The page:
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Christian Sandström holds a PhD from ChalmersUniversity of Technology, Sweden. He writes and speaks about disruptive innovation and technological change.
It is well known that Kodak was hurt badly with the shift from film to digital imaging.
But it is often forgotten that the problems started before the technological shift.
The problem was spelled Fujifilm.
Fuji had been on the rise for several decades, buthadn’t really been a big threat in the United States.
Up until the mid 1990s, Kodak still had around 80 percent of the US market, despite being more expensive than Fuji.
Towards the second half of the 1990s, this changed through a coincidence.
In 1997, Costco, a big US retailer, dropped Fuji in favour of Kodak…
Fuji suddenly had millions of film rolls that theyneeded to get rid of. The company therefore dumped its prices to 50 percent of what Kodak cost…
The rolls were quickly sold and the new price turned out to be so successful that Fuji kept it…
… Causing its market share to increase with 60 percent very quickly…
The price war had started, and Fuji was now on the attack…
For more than a century, Kodak had takentheir home market for granted and suddenly this was not the case.
… The company had relied upon traditional and kind of cheesy marketing for over the years…
The history of American families had basically been recorded with Kodak film…
… And Kodak hadalways been kind of sentimental in its marketing…
… It had worked for a century…
… Around the entire world…
No wonder Kodak got confused whenFuji ran ads saying “pictures should be nostalgic, your film shouldn’t”.
Fuji’s slogan was also very forward-looking: ”You can see the future from here”
Many Americans now bought the cheaper green roll…
… Instead of the good old yellow box.
When they noticed that the result wasn’t worse, many stayed with Fuji.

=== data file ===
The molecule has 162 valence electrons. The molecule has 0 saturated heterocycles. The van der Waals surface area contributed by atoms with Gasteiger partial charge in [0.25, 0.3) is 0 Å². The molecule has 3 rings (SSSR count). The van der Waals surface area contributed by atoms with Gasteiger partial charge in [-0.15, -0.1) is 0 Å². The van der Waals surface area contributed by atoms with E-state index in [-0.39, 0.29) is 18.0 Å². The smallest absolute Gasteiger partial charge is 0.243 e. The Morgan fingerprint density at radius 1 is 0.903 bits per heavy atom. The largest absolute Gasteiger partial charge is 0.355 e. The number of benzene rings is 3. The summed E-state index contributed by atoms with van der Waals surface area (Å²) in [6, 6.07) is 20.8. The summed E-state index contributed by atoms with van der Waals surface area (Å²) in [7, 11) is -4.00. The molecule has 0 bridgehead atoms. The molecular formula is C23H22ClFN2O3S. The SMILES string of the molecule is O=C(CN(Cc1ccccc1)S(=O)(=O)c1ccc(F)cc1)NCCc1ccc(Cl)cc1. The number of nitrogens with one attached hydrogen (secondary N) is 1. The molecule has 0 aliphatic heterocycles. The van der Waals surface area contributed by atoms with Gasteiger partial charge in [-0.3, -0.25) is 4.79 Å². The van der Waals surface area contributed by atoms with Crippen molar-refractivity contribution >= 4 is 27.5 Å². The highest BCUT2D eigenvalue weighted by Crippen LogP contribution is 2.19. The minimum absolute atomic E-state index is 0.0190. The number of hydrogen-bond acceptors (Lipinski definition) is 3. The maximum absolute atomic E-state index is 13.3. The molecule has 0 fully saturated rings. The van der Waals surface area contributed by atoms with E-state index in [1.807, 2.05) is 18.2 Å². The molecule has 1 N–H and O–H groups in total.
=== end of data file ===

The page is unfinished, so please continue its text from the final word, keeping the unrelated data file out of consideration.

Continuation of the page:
Fuji was also highly innovative in its way of using seasonal campaigns, quick-hit programs and various tricks in order to sell more film.
Kodak responded by getting rid of its cheesy image.
And eventually by lowering prices.
And by getting rid of about 19 000 employees in 1997 – probably the largest layoff in American corporate history.
The price cutseventually stopped the rapiddecline in market share.
Now Fuji had nothing to gain from thewar, and both companies now let prices drift up again gradually.
While prices returned for Kodak, market shares did not.
Through something that resembled a coincidence, Fuji had succeeded in buying market shares from Kodak.
The deal with Costco had looked like a winner, but thingsturned out differently for Kodak…
The price war with Fuji should be regarded as an important explanation to why Kodak suffered so badly later on in the shift to digital imaging.
The company had been financially wounded before the digital revolution and this augmented the difficulties related to the shift…
… Fuji, on the other hand, had gained momentum and obtained resources that were vital whendeveloping a competitive digital camera business.
Sources cnn.comSeattle Times
Find out more:www.christiansandstrom.org